Archive for the ‘November 28’ Category

Devotion for Thanksgiving Day (U.S.A.), Year A (Humes)   1 comment

Above:  The Healing of Ten Lepers, by James Tissot

Image in the Public Domain

Gratitude

NOVEMBER 28, 2019

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Almighty and gracious Father, we give you thanks for the fruits of the earth in their season,

and for the labors of those who harvest them.

Make us, we pray, faithful stewards of your great bounty,

for the provision of our necessities and the relief of all who are in need,

to the glory of your Name; through Jesus Christ our Lord,

who lives and reigns with you and the Holy Spirit, one God, now and for ever.  Amen.

Holy Women, Holy Men:  Celebrating the Saints (2010), 701

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Joel 2:21-27

Psalm 150

1 Timothy 2:1-7

Matthew 6:25-33

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Since antiquity and in cultures from many parts of the Earth harvest festivals have been occasions of thanksgiving.  In the United States of America, where the first national observance of Thanksgiving occurred in 1863, the November date has related to the harvest feast in Plymouth in 1621.  Prior to 1863 some U.S. states had an annual thanksgiving holiday, and there was a movement for the national holiday.  Liturgically the occasion has remained tied to harvest festivals, although the meaning of the holiday has been broader since 1863.  The Episcopal Church has observed its first Book of Common Prayer in 1789.  Nationwide Thanksgiving Day has become part of U.S. civil religion and an element of commercialism, which might actually be the primary sect of civil religion in the United States.  The Almighty Dollar attracts many devotees.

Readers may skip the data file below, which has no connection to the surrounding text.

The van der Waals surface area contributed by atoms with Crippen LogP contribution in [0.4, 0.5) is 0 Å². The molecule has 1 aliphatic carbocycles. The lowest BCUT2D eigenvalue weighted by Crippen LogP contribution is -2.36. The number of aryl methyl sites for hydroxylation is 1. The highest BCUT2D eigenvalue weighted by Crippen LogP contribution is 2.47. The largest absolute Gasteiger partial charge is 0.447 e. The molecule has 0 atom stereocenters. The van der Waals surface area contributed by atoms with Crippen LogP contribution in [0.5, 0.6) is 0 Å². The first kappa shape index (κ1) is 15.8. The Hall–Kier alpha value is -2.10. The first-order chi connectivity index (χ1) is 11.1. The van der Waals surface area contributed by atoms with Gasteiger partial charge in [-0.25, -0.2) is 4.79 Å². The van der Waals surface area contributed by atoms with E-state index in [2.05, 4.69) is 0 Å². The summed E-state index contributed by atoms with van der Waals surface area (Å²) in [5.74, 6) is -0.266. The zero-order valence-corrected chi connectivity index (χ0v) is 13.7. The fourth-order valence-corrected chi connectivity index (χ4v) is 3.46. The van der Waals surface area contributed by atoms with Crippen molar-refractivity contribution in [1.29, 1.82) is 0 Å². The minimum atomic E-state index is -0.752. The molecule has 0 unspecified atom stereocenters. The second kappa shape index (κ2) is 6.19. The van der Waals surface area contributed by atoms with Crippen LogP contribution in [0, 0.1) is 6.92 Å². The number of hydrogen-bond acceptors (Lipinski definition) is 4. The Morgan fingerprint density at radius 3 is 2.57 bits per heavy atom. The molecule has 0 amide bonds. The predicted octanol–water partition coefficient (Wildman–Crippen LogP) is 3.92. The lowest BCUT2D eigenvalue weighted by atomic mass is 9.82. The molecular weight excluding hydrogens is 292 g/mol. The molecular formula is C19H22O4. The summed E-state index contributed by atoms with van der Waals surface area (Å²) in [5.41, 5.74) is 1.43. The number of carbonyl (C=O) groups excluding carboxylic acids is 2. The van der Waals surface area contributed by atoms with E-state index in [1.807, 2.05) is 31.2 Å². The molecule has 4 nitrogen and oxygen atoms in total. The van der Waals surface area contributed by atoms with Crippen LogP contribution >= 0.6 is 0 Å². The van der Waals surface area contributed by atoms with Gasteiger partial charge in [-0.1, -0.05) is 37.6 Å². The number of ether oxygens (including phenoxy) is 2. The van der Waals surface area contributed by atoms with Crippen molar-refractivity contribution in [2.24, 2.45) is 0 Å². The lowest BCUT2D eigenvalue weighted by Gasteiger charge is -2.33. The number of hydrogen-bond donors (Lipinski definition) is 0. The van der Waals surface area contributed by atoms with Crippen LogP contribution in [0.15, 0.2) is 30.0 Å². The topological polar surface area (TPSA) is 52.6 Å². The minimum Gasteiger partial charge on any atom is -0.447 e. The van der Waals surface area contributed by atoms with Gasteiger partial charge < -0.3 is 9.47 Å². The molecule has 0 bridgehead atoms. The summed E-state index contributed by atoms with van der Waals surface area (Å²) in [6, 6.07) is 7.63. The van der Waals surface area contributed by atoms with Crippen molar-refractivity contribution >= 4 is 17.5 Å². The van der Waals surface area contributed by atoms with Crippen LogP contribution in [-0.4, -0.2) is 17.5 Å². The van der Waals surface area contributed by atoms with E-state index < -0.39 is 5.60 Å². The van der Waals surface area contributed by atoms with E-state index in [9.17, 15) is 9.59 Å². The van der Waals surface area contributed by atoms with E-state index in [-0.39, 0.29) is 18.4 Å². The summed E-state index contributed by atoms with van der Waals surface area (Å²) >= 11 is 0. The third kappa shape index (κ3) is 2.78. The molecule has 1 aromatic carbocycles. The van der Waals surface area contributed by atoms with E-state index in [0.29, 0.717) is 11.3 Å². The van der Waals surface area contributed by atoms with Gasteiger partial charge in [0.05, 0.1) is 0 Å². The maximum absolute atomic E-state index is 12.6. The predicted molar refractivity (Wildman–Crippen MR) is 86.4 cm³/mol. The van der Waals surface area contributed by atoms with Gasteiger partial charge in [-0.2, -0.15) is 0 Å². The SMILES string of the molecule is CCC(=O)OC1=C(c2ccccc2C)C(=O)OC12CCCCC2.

Too easily and often this holiday deteriorates into an occasion to gather with relatives while trying (often in vain) to avoid shouting matches about politics and/or religion, or to watch television, or to be in some other awkward situation.  The holiday means little to me; I find it inherently awkward.  This state of affairs is the result of my youth, when my family and I, without relatives nearby, witnessed many of our neighbors hold family reunions on the holiday.  Thanksgiving Day, therefore, reminds me of my lifelong relative isolation.

Nevertheless, I cannot argue with the existence of occasions to focus on gratitude to God.  The Bible teaches us in both Testaments that we depend entirely on God, depend on each other, are responsible to and for each other, and have no right to exploit each other.  The key word is mutuality, not individualism.  I embrace the focus on this ethos.

A spiritual practice I find helpful is to thank God throughout each day, from the time I awake to the time I go to bed.  Doing so helps one recognize how fortunate one is.  The electrical service is reliable.  The breeze is pleasant.  The sunset is beautiful.  Reading is a great pleasure.  The list is so long that one can never reach the end of it, but reaching the end of that list is not the goal anyway.  No, the goal is to be thankful and to live thankfully.

Too often we forget to be grateful.  Too often we are like the nine lepers in Luke 17:11-19 who neglected to thank Jesus for healing them.  Too seldom we are like the sole former leper who expressed gratitude to Jesus.

I refrain from reducing piety to more good manners, but good manners, expressed to God, are healthy spiritual practices.  Certainly thanking God throughout each day will improve one’s life in God.